Shared paths are paved, off-road facilities designed for travel by a variety of nonmotorized users, including bicyclists, pedestrians, skaters, joggers, and others. Shared-path planners and designers face a serious challenge in determining how wide paths should be and whether the various modes of travel should be separated from each other.
This document describes the development of a new method to analyze the quality of service provided by shared paths of various widths and the accommodation of various travel-mode splits. The researchers assembled the new method using new theoretical traffic-flow concepts, a large set of operational data from 15 paths in 10 cities across the United States, and the perceptions of more than 100 path users. Given a count or estimate of the overall path user volume in the design-hour, the new method described here can provide the level of service for path widths from 2.44 to 6.1 meters (8 to 20 feet).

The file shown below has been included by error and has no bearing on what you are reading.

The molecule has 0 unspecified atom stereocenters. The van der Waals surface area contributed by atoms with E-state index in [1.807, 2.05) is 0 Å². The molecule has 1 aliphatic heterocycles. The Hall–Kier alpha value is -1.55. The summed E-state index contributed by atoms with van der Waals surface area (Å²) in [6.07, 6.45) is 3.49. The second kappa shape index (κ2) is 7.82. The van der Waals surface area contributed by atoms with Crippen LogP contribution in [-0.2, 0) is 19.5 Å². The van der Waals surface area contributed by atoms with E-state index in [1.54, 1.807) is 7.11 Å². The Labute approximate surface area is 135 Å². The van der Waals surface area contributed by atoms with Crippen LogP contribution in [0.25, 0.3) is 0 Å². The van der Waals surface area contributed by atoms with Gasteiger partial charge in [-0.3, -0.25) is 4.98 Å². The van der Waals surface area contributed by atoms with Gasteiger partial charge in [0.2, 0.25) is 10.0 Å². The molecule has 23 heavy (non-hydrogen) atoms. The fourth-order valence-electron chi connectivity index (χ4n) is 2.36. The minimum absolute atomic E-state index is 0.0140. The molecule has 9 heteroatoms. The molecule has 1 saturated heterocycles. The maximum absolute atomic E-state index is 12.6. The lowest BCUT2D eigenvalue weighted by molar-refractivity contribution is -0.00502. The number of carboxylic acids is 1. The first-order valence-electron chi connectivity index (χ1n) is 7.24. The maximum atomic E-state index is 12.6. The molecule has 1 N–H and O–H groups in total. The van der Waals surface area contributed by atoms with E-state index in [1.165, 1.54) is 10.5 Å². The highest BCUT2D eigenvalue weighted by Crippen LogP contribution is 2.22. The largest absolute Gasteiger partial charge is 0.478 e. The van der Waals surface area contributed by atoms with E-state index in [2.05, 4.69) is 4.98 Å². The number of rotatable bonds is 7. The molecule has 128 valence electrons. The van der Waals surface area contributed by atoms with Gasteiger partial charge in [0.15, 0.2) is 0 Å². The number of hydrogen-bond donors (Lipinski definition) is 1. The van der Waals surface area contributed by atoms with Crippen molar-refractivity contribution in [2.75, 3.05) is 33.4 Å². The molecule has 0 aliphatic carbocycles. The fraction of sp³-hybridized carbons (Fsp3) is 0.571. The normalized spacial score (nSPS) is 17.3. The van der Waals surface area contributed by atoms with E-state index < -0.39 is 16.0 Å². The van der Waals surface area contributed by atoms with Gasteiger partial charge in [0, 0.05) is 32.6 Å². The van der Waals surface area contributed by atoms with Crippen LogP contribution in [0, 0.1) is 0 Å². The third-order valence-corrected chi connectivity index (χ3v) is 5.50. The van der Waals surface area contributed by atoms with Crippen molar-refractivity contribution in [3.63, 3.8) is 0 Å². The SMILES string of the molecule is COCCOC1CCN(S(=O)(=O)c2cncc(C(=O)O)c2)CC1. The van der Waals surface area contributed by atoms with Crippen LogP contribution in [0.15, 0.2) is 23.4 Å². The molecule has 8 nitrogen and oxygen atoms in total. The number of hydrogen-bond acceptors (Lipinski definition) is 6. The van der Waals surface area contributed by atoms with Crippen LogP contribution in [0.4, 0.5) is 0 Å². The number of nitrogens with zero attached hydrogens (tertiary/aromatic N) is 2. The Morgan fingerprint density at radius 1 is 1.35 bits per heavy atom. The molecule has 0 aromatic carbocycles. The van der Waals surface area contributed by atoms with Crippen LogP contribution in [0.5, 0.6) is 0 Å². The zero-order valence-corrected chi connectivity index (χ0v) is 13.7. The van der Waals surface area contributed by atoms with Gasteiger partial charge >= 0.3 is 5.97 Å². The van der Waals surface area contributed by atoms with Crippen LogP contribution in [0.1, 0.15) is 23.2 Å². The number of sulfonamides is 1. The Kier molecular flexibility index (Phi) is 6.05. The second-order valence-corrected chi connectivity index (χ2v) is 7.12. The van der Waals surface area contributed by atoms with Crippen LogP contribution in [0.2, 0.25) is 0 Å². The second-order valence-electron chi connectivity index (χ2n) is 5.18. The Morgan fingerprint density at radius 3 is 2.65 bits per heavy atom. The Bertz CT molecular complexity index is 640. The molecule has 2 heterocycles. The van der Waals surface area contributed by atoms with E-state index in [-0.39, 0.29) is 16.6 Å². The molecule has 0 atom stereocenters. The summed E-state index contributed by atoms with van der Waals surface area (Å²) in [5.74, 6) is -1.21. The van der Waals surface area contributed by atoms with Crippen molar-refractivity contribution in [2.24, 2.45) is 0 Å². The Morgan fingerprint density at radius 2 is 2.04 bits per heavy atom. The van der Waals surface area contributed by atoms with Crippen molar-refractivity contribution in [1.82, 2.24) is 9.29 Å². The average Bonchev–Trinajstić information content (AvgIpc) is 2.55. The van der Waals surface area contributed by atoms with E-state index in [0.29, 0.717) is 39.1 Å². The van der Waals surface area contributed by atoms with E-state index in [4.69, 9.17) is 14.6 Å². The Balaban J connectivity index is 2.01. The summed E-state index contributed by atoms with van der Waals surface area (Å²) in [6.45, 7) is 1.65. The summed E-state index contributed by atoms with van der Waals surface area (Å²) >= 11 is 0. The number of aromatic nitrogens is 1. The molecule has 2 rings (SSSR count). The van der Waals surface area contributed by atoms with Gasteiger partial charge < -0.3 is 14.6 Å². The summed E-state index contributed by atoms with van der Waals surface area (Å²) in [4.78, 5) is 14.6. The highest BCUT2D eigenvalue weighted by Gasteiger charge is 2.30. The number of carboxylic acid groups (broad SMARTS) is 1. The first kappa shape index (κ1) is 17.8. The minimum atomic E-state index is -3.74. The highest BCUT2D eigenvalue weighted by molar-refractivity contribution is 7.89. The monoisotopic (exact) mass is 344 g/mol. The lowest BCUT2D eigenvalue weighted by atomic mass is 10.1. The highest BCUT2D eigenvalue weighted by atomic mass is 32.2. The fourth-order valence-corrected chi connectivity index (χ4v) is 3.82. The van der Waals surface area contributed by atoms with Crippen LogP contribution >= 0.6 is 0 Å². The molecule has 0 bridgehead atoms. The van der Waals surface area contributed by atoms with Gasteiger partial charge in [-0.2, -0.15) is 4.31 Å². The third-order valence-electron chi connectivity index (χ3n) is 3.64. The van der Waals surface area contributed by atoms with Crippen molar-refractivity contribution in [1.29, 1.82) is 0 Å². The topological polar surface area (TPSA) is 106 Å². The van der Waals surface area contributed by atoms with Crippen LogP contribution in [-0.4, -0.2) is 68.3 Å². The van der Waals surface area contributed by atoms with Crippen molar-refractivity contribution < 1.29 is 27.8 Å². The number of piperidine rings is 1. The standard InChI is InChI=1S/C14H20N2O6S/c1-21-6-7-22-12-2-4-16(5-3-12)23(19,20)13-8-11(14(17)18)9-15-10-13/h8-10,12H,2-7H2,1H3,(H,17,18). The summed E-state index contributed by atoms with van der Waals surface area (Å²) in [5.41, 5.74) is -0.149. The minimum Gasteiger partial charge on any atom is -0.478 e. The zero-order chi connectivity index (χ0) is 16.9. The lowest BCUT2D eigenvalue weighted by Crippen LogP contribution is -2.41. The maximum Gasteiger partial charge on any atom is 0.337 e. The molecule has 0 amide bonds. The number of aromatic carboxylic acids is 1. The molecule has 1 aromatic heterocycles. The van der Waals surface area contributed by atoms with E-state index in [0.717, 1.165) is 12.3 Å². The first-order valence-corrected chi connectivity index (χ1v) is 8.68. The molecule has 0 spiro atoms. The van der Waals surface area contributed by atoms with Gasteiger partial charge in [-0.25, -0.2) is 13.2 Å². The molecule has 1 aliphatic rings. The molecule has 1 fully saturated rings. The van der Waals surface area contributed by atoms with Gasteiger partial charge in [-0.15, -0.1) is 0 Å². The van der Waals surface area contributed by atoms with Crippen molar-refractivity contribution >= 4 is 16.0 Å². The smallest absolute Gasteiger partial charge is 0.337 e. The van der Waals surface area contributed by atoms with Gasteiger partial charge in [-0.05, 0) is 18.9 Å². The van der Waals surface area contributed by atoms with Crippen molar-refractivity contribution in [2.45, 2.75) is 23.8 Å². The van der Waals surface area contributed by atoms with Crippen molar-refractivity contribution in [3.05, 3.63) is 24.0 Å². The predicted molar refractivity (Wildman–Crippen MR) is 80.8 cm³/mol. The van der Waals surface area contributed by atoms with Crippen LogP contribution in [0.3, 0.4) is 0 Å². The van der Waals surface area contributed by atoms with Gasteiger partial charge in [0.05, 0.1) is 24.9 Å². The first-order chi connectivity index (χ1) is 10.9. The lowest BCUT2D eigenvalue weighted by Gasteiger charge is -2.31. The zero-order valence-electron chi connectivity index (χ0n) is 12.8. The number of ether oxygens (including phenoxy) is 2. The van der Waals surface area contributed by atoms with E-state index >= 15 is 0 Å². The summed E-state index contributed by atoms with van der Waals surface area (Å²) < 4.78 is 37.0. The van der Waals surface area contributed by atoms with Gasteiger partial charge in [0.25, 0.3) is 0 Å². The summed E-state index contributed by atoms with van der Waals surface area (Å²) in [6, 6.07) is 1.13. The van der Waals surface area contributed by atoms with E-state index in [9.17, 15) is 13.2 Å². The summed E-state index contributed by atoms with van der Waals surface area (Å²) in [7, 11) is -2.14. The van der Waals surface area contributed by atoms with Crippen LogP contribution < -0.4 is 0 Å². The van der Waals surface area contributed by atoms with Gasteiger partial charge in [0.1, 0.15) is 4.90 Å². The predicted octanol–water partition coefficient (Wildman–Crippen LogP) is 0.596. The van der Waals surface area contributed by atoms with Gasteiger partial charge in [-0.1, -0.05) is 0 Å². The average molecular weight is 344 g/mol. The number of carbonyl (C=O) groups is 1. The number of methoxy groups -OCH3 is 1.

The information in this document should be of interest to planners, engineers, parks and recreation professionals, and to others involved in the planning, design, operation, and/or maintenance of shared paths. In addition, this document will be of interest to researchers investigating how to analyze multiple modes of travelers in a finite space with minimal traffic control. This document describes a spreadsheet calculation tool called SUPLOS that was also developed as part of the same effort, and this tool is being circulated by the Federal Highway Administration (FHWA).
Published July 30, 2006
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